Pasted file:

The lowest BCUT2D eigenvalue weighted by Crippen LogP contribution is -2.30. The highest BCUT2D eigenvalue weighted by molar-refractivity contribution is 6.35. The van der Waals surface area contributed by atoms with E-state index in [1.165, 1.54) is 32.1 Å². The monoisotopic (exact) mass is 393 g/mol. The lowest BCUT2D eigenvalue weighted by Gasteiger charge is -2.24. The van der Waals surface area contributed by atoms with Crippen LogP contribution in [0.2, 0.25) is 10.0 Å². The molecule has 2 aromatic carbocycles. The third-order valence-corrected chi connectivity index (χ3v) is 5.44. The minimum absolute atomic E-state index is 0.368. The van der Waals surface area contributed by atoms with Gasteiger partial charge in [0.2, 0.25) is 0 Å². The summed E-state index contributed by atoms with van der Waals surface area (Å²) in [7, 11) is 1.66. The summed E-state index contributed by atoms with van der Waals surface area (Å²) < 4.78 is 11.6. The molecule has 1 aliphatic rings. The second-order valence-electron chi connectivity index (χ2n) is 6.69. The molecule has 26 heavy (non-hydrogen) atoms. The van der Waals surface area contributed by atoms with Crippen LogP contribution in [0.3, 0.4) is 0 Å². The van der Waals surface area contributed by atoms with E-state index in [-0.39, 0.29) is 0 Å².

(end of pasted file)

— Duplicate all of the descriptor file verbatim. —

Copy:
The lowest BCUT2D eigenvalue weighted by Crippen LogP contribution is -2.30. The highest BCUT2D eigenvalue weighted by molar-refractivity contribution is 6.35. The van der Waals surface area contributed by atoms with E-state index in [1.165, 1.54) is 32.1 Å². The monoisotopic (exact) mass is 393 g/mol. The lowest BCUT2D eigenvalue weighted by Gasteiger charge is -2.24. The van der Waals surface area contributed by atoms with Crippen LogP contribution in [0.2, 0.25) is 10.0 Å². The molecule has 2 aromatic carbocycles. The third-order valence-corrected chi connectivity index (χ3v) is 5.44. The minimum absolute atomic E-state index is 0.368. The van der Waals surface area contributed by atoms with Gasteiger partial charge in [0.2, 0.25) is 0 Å². The summed E-state index contributed by atoms with van der Waals surface area (Å²) in [7, 11) is 1.66. The summed E-state index contributed by atoms with van der Waals surface area (Å²) < 4.78 is 11.6. The molecule has 1 aliphatic rings. The second-order valence-electron chi connectivity index (χ2n) is 6.69. The molecule has 26 heavy (non-hydrogen) atoms. The van der Waals surface area contributed by atoms with Crippen LogP contribution in [0.3, 0.4) is 0 Å². The van der Waals surface area contributed by atoms with E-state index in [-0.39, 0.29) is 0 Å².